Africa's sea turtles need passports for protection

Olive ridley sea turtles nest in Gabon, but spend most of their time in waters off Republic of Congo

Wildlife Conservation Society researchers Edgard Pemo-Makaya (left) and Junior Makanga-Bahouna helped fit 18 olive ridley sea turtles with satellite transmitters in order to follow them to and from their nesting beaches in Gabon. Photo by Sara Maxwell.

Satellite tracking of olive ridley sea turtles off the coast of Central Africa has revealed that existing protected areas may be inadequate to safeguard turtles from fishing nets, according to scientists at the University of California, Santa Cruz, the Wildlife Conservation Society, the University of Exeter, and others. Scientists involved in the study recommended the extension of a marine park on the coast of Central Africa and better international cooperation to manage this threatened species.

The study was published May 11 in the online journal PLoS ONE. First author Sara Maxwell, who led the study as a graduate student at University of California, Santa Cruz, said it provides novel insights into the movements of olive ridleys and how to better protect them.

"Thousands of olive ridley sea turtles are caught every year in fishing nets along the coast of Central Africa, yet we previously had no understanding of their movements or what areas are critical to protect their populations," said Maxwell, now a postdoctoral fellow with the Marine Conservation Institute.

In the first comprehensive tracking study of olive ridley sea turtles during the nesting season, the authors used satellite transmitters to follow 18 female turtles during their journeys ashore to lay eggs. The nesting season brings the turtles closest to the coastline and to the danger of being captured in fishing nets. 

Turtles were tagged in Mayumba National Park, a 900-square-kilometer marine protected area on the southern coast of Gabon. Mayumba National Park and Conkouati-Douli National Park just across the border in the Republic of Congo were created to protect both olive ridley and leatherback sea turtles from fishing nets, but dozens of dead olive ridley sea turtles have continued to wash up on the shores of the park every year.  These deaths have perplexed park managers and resulted in mounting concern about the health of this threatened species.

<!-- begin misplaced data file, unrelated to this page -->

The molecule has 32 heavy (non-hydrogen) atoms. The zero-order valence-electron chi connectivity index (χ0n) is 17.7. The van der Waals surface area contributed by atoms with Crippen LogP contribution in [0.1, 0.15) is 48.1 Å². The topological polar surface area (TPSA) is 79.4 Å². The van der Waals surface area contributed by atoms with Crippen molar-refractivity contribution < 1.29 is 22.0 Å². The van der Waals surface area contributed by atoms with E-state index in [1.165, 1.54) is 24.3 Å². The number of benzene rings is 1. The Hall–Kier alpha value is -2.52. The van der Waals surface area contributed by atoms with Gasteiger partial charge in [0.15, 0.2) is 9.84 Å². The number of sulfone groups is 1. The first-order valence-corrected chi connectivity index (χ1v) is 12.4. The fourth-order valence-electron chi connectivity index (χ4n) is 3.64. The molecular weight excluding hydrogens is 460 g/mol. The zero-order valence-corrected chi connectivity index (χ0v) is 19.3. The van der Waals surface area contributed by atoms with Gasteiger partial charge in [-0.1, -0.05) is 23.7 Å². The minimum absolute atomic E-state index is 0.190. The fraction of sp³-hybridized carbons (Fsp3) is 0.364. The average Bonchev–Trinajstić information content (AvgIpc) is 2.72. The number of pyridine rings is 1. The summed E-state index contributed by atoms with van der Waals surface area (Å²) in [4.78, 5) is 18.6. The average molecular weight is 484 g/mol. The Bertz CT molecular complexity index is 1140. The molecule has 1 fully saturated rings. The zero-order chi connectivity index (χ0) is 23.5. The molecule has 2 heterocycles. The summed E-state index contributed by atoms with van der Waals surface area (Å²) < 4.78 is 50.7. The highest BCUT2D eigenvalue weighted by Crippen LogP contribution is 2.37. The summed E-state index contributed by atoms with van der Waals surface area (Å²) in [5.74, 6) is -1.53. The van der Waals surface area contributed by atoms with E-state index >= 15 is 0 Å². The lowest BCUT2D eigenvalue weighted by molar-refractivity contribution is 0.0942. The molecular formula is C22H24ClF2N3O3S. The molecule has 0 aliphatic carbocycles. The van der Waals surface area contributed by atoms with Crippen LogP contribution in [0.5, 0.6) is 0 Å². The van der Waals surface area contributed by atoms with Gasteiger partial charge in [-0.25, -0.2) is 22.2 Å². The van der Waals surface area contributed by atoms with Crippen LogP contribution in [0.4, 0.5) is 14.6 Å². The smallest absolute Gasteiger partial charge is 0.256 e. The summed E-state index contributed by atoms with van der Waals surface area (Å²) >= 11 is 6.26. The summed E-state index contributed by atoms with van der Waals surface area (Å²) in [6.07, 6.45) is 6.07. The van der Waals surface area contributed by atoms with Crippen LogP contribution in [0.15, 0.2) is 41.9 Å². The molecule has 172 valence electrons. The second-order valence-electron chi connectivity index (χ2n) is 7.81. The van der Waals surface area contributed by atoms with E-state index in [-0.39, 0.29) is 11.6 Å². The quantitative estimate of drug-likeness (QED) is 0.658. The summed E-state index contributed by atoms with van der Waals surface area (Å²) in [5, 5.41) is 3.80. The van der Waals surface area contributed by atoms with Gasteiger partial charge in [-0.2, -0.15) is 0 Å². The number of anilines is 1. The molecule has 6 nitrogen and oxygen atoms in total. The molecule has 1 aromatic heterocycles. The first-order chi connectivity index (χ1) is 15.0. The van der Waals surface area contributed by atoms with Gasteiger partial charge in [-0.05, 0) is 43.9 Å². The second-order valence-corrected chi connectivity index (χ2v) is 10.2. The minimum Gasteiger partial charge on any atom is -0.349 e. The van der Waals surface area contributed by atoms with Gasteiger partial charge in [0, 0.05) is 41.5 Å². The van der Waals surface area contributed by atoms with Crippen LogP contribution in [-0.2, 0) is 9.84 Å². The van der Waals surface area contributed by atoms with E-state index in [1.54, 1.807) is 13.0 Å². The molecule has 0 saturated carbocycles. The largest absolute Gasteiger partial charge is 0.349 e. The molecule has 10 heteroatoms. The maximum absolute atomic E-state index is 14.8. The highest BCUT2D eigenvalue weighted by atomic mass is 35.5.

"What we found, however, made sense," said coauthor Angela Formia of the Wildlife Conservation Society. "Turtles were regularly moving outside of the park boundaries where we believe they were encountering fishing nets and drowning, and later washing ashore where we would see them."

The study revealed another critical finding: the tagged turtles spent more than half of their time in the Republic of Congo waters, highlighting the need for international cooperation to protect this species. The Wildlife Conservation Society is now working in conjunction with the national park agencies of both countries to join and expand Mayumba and Conkouati-Douli National Parks, creating what is the first international marine park in this region of the world. 

"The proposal to combine and extend the protected areas will be incredibly effective," said coauthor Brendan Godley, professor at University of Exeter Cornwall and coordinator of the Marine Turtle Research Group.  "We estimate that 97 percent of the most critical habitat for this population of olive ridley sea turtles would fall within the expanded park boundaries."

"Our results clearly provide a solid foundation for the implementation and extension of the transboundary marine protected area," said coauthor Michael Coyne, director of the non-profit, which hosts a website where the sea turtles can be followed online by the public.

Studies such as this highlight the critical importance of international cooperation in managing and protecting long-lived and migratory species such as sea turtles, Maxwell said. This work also demonstrates the power of satellite tracking technology to show where animals are going and how to better protect them.

"This is a great example of how innovative science on the ecological needs of wide-ranging, long-lived marine species can help justify regional collaborations for effective conservation," said coauthor Dan Costa, professor of ecology and evolutionary biology at UC Santa Cruz.

In addition to Maxwell and Costa, the authors of the study include Greg Breed and Barry Nickel of UC Santa Cruz; Junior Makanga-Bahouna, Edgard Pemo-Makaya, Richard Parnell, and Angela Formia of the Wildlife Conservation Society; Solange Ngouessono of the Agence Nationale des Parcs Nationaux, Libreville, Gabon; Brendan Godley and Matthew Witt of the University of Exeter; and Michael Coyne of the University of Exeter and

This study was made possible through funding and support of the Disney Worldwide Conservation Fund, the UK Darwin Initiative, the Tagging of Pacific Predators Project, UC Santa Cruz Center for Integrated Spatial Research,, and the Gabon Sea Turtle Partnership, which is funded by the Marine Turtle Conservation Fund (United States Fish and Wildlife Service, U.S. Department of the Interior).